IN CHAPTER 1 I considered Roger Poole’s claim that either one reads Kierkegaard with attentiveness to the indirect communication or one reads him earnestly, “on religious grounds,” as edifying. Kierkegaard seems to anticipate this approach to his work: “In pseudonymous books published by me the earnestness is more vigorous, particularly in those passages in which the presentation will appear to most people as nothing but jest. This, as far as I know, has not previously been understood at all” (JP, 1:301 [#656]). Later in the entry Kierkegaard gives content to the earnestness found in the pseudonymous writings: “Especially in the communication of ethical truth and partially in the communication of ethical-religious truth, the indirect method is the most rigorous form” (JP, 1:302 [#656]). Based on these and similar passages, there is good reason to be apprehensive about Poole’s phrasing of the issue: indirect communication as opposed to the serious, the religious, the edifying. Poole’s false dilemma rests on an undialectical understanding of Kierkegaard’s indirect communication and, in particular, the relationship among the pseudonyms and between Kierkegaard himself and the pseudonyms.

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Medium 9781442261150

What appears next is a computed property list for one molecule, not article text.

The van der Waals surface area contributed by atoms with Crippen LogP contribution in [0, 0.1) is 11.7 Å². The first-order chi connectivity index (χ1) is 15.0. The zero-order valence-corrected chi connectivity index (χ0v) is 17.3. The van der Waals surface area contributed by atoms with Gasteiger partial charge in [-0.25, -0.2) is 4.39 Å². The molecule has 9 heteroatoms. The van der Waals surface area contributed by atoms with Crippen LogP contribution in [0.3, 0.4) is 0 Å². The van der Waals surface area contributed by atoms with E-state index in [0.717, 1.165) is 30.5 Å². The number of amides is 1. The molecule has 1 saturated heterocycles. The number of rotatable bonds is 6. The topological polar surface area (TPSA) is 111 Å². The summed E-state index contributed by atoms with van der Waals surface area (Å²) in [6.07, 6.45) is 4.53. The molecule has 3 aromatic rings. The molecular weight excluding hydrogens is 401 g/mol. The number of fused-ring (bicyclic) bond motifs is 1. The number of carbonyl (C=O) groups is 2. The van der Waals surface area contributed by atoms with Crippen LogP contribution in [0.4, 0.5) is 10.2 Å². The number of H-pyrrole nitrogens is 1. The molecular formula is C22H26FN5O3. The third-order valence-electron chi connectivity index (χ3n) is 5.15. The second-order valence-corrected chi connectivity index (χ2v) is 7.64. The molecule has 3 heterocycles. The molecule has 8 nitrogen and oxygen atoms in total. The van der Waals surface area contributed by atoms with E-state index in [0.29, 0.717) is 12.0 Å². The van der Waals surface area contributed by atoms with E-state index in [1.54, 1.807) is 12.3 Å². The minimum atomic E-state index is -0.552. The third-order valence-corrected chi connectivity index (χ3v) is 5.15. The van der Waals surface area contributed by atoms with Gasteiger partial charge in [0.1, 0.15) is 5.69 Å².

Kilby versus Balthasar: A Cultural Divide?

Joseph Mangina Rowman & Littlefield Publishers ePub

Kilby versus Balthasar: A Cultural Divide?

Étienne Vetö

Reading Karen Kilby’s Balthasar: A (Very) Critical Introduction is a must. It is one of the clearest and most instructive introductions to Balthasar. The two chapters on the “central images” of his theology are uniquely illuminating in the realm of balthasariana.1 Its criticism is exemplary as it leads us to think outside the box and helps us understand the nagging feeling we’ve all had reading Balthasar and sensing something wasn’t quite on track, without being able to pinpoint exactly what. At the same time she always tries to offer counterarguments to defend Balthasar—though these acts of mercy, because in the end they do not save him, effectively buttress the criticism. I agree with too many of the shortcomings Kilby points out—Balthasar’s difficulty in determining the Holy Spirit’s place, the way he tends to “distort” what he reads and the great epistemological promises he does not live up to, his exaggerated insistence on suffering and pain, for instance—to name them all.